8.20.18 – The Dallas Morning News
In mid-19th century Texas, the only ways to travel were on foot or by horse, and you were likely to get robbed by Wild West bandits or attacked by Native American tribes.
David Swinney, a Dallas Morning News subscriber from Kentucky who has lived in Texas for 40 years, asked Curious Texas why the Legislature has met every two years instead of annually since it was established in 1845.
“Given the size of Texas and that there were so many legislators from all over the state, it was hard to get everyone together at once,” said Brett Derbes, managing editor of the Handbook of Texas, a guide of Texas history put together by the nonprofit Texas State Historical Association. “Back in the 1800s, it was difficult and dangerous for the significant travel, so they decided to meet every two years.”
Because of this, Texas has longer legislative sessions than other states. A 1960 revision to the Texas constitution limited regular sessions to 140 days and special sessions to 30 days.
“When the ‘Lege’ meets only every two years, it gets packed full of bills and issues to deal with, and that often leads to special sessions being called to get everything done,” Derbes said.
The constitution gives governors the power to call as many special sessions as they want if more time is needed. Last year, Gov. Greg Abbott called a special session because lawmakers didn’t pass urgent legislation that would keep open several state agencies, including the Texas Medical Board, which licenses doctors.
Texas, Montana, Nevada and North Dakota are the only states with biennial legislatures, all convening on odd years.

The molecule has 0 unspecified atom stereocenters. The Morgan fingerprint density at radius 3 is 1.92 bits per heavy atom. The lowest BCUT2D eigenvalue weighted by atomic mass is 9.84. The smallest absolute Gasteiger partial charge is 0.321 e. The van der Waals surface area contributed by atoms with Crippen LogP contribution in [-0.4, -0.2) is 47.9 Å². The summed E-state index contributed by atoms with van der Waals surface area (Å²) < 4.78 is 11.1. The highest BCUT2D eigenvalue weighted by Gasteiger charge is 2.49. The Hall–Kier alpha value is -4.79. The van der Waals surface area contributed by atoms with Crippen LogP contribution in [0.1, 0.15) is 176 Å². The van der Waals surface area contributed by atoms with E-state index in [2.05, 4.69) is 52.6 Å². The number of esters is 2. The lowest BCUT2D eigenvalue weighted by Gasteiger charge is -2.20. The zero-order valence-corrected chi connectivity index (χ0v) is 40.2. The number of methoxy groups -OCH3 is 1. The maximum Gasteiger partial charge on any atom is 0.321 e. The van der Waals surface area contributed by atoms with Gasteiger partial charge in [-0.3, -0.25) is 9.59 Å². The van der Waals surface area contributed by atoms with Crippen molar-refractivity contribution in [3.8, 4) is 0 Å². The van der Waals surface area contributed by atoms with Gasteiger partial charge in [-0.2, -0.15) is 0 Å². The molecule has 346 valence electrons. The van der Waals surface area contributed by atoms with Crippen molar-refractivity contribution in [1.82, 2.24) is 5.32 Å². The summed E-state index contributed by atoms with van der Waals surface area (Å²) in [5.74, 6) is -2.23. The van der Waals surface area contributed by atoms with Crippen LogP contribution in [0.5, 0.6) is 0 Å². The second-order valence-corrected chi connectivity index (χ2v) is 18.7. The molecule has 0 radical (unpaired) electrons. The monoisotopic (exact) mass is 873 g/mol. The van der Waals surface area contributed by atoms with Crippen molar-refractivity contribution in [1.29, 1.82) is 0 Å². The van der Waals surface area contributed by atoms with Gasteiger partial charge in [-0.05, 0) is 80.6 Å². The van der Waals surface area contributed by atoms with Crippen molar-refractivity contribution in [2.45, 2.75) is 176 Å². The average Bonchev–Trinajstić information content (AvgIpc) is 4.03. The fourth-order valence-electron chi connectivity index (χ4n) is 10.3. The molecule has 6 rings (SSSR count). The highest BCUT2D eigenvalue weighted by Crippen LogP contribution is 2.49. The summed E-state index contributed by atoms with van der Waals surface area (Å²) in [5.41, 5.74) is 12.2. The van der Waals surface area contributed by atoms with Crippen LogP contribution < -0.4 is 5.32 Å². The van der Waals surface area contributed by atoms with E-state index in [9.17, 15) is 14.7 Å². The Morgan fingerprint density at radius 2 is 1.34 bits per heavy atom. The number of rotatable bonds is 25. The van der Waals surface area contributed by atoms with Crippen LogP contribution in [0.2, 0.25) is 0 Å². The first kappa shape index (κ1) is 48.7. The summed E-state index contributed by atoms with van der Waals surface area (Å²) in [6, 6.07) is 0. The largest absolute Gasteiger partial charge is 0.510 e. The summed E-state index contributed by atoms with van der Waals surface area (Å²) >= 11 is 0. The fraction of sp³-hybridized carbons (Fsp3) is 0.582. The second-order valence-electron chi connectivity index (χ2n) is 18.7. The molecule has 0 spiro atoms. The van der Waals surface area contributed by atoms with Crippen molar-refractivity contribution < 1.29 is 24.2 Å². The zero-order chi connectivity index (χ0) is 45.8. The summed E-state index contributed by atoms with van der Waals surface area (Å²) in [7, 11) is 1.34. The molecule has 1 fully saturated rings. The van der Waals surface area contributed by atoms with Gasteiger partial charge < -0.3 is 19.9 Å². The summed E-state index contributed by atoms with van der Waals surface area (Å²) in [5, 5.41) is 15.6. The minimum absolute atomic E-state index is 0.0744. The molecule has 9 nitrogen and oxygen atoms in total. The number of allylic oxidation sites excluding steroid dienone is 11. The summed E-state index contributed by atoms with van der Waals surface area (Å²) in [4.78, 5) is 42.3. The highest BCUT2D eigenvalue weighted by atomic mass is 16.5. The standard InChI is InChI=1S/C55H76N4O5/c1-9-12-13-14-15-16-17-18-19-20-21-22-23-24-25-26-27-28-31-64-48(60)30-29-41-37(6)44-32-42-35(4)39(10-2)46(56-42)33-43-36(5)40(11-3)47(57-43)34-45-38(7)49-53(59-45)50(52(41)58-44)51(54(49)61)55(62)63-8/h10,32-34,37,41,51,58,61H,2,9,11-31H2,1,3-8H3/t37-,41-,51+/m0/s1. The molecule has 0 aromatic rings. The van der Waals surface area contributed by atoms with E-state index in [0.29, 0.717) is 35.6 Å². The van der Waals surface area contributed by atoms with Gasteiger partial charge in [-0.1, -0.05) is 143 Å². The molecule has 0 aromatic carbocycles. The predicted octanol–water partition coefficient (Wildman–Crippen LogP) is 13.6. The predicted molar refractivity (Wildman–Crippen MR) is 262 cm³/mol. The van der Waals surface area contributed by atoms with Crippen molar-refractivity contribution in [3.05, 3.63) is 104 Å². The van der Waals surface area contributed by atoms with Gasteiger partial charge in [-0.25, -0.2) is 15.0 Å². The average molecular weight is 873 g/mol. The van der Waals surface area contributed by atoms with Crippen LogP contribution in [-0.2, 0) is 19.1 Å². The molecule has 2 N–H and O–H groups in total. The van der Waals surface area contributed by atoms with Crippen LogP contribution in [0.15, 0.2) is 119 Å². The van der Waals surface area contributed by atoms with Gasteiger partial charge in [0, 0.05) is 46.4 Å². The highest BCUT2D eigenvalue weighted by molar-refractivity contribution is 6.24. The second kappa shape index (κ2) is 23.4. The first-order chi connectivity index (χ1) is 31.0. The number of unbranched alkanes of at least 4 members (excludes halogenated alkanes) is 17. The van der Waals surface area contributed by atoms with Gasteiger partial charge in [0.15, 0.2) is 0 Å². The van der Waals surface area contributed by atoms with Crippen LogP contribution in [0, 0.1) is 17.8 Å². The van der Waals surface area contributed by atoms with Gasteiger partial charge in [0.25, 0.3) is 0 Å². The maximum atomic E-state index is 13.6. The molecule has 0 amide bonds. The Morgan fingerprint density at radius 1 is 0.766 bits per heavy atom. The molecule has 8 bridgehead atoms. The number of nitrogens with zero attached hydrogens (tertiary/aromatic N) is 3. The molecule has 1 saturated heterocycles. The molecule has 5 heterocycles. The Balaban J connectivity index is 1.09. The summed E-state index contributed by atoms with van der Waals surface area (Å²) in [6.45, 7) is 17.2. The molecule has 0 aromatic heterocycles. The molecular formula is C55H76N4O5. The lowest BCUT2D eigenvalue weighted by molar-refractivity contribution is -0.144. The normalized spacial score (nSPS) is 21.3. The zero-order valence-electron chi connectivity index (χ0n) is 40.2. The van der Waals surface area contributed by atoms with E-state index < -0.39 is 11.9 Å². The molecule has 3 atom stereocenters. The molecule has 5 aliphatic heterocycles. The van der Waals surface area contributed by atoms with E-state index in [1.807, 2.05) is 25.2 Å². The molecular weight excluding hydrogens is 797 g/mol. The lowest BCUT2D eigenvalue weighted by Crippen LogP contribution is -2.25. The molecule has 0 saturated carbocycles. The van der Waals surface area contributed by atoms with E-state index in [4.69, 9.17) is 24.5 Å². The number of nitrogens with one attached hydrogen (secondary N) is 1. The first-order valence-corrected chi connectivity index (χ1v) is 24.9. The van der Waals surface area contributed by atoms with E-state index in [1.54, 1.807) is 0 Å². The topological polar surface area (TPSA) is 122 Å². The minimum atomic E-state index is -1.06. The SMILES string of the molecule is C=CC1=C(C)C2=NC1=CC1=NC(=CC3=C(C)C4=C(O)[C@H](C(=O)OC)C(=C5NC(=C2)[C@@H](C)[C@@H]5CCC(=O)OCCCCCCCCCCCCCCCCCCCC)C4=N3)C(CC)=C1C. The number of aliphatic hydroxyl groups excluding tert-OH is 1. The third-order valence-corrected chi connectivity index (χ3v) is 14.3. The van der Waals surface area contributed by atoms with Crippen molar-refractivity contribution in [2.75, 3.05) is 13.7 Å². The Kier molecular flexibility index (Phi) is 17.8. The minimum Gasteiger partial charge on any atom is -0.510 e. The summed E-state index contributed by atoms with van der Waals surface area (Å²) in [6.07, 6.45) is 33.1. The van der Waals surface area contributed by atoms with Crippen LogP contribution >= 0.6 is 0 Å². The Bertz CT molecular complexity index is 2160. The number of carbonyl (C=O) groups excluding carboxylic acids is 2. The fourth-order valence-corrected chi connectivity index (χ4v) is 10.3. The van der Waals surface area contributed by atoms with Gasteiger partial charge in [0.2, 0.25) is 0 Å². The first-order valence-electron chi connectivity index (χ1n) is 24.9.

According to the National Conference of State Legislators, advantages to lawmakers meeting every two years include having time to create and sustain relations with their constituents, campaign for re-election and use interim commissions to study proposed legislation. Meeting every two years can also act a safeguard against unnecessary or knee-jerk legislation.
And of course, there’s the issue of pay. Texas legislators have historically not been paid much, so most have other jobs. They earn $7,200 per year and $190 per day during regular and special sessions.
“The low salary is to preserve the spirit of being a citizen-legislator,” Derbes said. “It is to keep people having a primary job beyond just being a legislator, because the low salary is not sustainable to live off of.”
“Even though legislators only meet every other year, they act like they are politicians all the time,” he said. “If you’re going to take on the role of being a politician, wouldn’t you get more value out of that role by spending every spring at the Legislature taking care of business?”
Other Texas Legislature facts
- The First Legislature was in February 1846 and lasted only 87 days. The Second was in 1847, starting the run of odd years.
- From 1846 to 1960, regular sessions varied in length — the shortest was 61 days and the longest was 177.
- The highest number of special sessions was six, in the 71st Legislature in 1989.
- The shortest special session lasted only an hour, in the 38th Legislature in 1923.
- The session that starts in January will be the 86th Legislature.
NCSL data cited. NCSL resources on annual vs. biennial legislative sessions.